Farewell to an Eternal Spring

After two and a half years, I have left San Francisco, my tech job, and my life there.

As stereotypical as it is, I kinda wish I had a nicely packaged story. Like a Silicon Valley story from ramen to riches. Or a forbidden romance between a Marina bro and an Oakland hipster. Even a cryptoheist with a ragtag group of rejects could work.

But I don’t have a fantastical tale.

I have my 972 days.

Those days were, to be honest, the best of my life. This includes everything from the people to the places to the daily absurdities. The times falling on my face in Tahoe, those drunk serene sunsets on Corona Heights, dancing with strangers in the Nevada desert, and even the mornings dodging buses and crazy taxis in the tumultuous seas of Market Street.

Of course there were the bad days, too. The lonely walks. The endless rejections. The friends I hurt. The situations I took for granted.

I’m sorry.

Through the good and the bad, I did learn about myself. The amazing power of “yes”, but the necessity of “no”. A growing sense of empathy. How it’s okay to be weird — my weird. And, perhaps most importantly of all, what type of people I want in my life.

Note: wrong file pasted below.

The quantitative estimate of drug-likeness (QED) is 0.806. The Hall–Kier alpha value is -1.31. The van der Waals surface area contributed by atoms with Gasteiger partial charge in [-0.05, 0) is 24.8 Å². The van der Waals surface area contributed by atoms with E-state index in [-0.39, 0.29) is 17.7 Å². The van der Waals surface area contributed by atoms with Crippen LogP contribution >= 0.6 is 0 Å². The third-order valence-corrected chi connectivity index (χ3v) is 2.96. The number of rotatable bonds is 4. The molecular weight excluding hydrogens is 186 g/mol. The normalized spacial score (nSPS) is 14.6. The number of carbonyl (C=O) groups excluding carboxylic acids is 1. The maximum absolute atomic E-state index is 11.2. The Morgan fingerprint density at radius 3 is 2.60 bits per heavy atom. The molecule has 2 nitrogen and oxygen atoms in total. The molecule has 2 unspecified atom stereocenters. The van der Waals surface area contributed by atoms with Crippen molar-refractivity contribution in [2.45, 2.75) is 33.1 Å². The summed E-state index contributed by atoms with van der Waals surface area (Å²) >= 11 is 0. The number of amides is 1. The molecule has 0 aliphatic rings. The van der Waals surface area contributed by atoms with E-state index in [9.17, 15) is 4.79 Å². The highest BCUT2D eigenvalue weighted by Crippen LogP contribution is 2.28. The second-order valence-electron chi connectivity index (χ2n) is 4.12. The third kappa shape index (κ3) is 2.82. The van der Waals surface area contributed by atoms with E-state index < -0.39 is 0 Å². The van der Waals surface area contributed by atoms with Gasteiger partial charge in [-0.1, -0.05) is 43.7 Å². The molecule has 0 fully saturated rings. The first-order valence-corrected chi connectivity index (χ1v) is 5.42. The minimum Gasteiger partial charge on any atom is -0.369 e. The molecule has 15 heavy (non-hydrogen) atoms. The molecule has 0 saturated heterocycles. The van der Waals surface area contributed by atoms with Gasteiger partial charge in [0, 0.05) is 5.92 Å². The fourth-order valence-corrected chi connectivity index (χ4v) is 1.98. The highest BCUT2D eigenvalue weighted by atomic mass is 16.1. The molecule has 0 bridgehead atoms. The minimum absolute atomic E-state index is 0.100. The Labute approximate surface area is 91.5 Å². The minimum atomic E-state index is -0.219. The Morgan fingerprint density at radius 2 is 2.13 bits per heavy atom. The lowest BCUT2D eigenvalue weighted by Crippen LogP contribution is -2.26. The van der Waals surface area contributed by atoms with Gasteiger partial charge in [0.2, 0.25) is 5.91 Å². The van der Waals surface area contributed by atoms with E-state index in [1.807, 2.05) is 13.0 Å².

And yet here I am; gone.

It was nice while it was. The comfort of an eternal spring made staying easy. The mirages in the ocean fog made going hard.

But spring wanes and fog lifts. What do you do then?

For me, I needed to go.

I want some time to work on my mission to empower creators with modern software. I’m going unemployed to make some baby steps in this direction. Short term that means making examples of creative software products like data journalism, visualizations, and audiovisuals. Long term it is working on novel techniques such as generative design, isomorphic codebases, and visual coding.

I want to try the freedom of being solo. This means seeing more of the world and embracing the uncomfortable.

So please excuse me; I need to grab my coat. There’s so much to do.

All my love.

berkeley sunset